[AUDIO] Thought of the Day 07/02/14

listen to ‘Thought of the Day 07/02/14’ on Audioboo For Inspirational Breakfast, Premier Radio: Thought of the Day I was fascinated to see that on this day in 1965, someone thought that it was worth recording that George Harrison (of the Beatles fame) had his tonsils removed. God, however, does care about all the little things in our lives, and, regardless of things that seem much worse in other parts of the world such as Continue Reading →

[AUDIO] Thought of the Day 06/02/14

listen to ‘Thought of the Day 06/02/14’ on Audioboo Today happens to be 62nd anniversary of the ascension of Queen Elizabeth II to the British throne. Further back in time, on this date in 1918 – Britain granted women, aged 30 & over, the vote. A poster as part of the suffragette campaign highlighted how women could be a Mayor, Nurse, Mother, Doctor or Teacher, or Factory Hand (so contributing to society), but not have Continue Reading →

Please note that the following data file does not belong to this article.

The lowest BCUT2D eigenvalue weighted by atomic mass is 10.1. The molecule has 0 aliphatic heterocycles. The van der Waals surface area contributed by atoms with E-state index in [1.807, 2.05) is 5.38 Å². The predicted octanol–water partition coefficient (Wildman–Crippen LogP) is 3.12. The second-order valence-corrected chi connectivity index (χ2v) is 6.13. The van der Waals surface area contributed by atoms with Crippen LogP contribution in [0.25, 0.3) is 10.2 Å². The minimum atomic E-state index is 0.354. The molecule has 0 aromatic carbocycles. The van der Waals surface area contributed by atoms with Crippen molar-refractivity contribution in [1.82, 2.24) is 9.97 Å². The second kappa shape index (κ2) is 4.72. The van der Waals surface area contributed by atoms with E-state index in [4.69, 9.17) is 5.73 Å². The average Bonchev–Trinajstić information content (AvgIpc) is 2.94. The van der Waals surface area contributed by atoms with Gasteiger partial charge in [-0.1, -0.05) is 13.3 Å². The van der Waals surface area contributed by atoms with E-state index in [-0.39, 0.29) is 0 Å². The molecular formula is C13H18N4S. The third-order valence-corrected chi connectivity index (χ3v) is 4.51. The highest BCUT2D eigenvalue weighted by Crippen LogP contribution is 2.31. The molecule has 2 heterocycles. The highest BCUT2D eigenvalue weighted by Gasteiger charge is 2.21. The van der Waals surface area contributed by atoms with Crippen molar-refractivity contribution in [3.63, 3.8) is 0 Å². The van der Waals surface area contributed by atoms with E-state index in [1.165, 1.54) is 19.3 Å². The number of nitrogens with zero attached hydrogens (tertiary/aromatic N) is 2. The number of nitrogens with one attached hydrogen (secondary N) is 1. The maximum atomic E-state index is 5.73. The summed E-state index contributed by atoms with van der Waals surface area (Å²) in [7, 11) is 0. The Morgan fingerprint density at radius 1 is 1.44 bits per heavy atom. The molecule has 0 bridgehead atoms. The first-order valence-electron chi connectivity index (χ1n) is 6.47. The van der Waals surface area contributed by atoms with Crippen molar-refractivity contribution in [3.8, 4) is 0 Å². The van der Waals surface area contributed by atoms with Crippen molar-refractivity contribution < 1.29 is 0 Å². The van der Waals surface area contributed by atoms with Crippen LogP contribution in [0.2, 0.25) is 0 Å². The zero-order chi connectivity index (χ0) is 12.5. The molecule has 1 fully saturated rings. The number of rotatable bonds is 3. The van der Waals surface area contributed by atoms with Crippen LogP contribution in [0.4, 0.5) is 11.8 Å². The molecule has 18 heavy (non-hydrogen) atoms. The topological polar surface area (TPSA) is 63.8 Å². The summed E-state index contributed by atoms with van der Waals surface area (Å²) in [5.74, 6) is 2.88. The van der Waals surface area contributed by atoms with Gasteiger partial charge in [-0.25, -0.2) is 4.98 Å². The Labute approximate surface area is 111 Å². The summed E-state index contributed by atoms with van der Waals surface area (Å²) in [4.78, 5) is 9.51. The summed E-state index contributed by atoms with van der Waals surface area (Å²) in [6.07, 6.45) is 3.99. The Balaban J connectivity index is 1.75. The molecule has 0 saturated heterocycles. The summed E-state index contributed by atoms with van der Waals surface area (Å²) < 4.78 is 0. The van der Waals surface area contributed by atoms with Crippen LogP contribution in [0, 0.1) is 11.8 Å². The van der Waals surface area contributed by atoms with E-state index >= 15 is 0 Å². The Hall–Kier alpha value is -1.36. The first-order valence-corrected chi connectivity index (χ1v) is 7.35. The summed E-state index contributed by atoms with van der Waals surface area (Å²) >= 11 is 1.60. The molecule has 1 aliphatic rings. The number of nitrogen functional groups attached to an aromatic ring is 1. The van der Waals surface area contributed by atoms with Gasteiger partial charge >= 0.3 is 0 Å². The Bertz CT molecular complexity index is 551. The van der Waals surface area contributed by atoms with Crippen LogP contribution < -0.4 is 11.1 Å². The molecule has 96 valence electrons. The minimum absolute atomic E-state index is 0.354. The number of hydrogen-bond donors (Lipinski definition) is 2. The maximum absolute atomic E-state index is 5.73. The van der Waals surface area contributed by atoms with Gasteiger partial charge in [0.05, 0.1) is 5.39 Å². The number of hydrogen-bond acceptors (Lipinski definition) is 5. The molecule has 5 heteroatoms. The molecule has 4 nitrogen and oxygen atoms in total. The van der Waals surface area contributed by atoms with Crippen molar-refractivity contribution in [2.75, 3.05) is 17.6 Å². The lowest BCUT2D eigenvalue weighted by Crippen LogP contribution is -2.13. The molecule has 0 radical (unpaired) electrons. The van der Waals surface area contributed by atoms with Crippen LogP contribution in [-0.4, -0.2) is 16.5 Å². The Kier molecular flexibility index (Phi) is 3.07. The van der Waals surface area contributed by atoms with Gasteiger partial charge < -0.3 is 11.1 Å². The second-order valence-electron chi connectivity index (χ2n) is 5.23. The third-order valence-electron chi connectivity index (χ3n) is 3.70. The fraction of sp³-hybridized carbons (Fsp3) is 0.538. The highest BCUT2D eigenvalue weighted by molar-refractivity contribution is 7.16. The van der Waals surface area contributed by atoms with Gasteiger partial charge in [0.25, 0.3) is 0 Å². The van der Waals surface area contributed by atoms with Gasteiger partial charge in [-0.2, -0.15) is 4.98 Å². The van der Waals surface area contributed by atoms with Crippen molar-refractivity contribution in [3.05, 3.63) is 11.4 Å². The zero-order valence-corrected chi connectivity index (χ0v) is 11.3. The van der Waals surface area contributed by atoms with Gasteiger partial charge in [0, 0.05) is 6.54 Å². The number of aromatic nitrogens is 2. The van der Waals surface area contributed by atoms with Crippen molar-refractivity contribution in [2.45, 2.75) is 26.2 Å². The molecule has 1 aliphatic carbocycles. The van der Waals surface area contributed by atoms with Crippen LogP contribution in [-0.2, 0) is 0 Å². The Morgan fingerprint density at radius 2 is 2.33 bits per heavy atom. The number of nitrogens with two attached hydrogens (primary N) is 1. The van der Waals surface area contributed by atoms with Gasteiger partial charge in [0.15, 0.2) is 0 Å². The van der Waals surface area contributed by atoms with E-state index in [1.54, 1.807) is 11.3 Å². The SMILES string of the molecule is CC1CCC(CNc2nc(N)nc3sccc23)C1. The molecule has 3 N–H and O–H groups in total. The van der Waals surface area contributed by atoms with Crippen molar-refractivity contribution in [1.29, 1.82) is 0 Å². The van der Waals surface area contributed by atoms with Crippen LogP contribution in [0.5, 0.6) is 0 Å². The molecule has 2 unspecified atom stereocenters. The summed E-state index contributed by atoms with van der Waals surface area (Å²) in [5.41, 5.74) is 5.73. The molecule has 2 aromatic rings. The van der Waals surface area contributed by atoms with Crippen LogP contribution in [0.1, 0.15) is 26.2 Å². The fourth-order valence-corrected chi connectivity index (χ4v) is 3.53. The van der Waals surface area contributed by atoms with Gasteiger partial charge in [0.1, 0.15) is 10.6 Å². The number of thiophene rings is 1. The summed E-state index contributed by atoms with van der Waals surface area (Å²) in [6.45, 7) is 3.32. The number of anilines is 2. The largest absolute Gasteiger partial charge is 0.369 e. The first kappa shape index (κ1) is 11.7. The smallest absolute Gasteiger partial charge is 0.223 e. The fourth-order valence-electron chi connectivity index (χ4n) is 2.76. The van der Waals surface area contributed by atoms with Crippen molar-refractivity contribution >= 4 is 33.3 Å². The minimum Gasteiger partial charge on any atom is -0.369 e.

[AUDIO] Thought of the Day 05/02/14

listen to ‘Thought for the Day 05/02/14’ on Audioboo On this date in 1597, a group of early Japanese Christians were killed by the new government of Japan for being seen as a threat to Japanese society. This reminds me of a question I have heard asked many times: ‘If you were arrested for being a Christian would there be enough evidence to convict you?’” – and if you put this into Google, you’ll see Continue Reading →

[AUDIO] Thought of the Day 04/02/14

listen to ‘Thought for the Day 04/02/14’ on Audioboo Today’s events in history are a little more depressing. On this day in history, in 1933, in Germany, President Von Hindenbrg limited the freedom of the press, part of the journey towards the same date in 1938 when Adolf Hitler seized control of the German Army and put Nazis in key posts, ultimately precipitating the Second World War. My PhD focused upon British Propaganda Posters of Continue Reading →

[AUDIO] Thought of the Day 03/02/14

listen to ‘Thought for the Day 03/02/14’ on Audioboo Looking through this date in history, it’s a date scattered with disasters, including the Hawke’s Bay earthquake, New Zealand’s worst natural disaster in 1931, with 258 dead; a Baghdad market bombing in 2007 which killed at least 135 people, with hundreds more injured, and 33 people killed by a suicide bombing in Iraq in 2013. This is the nature of news: we so often hear the Continue Reading →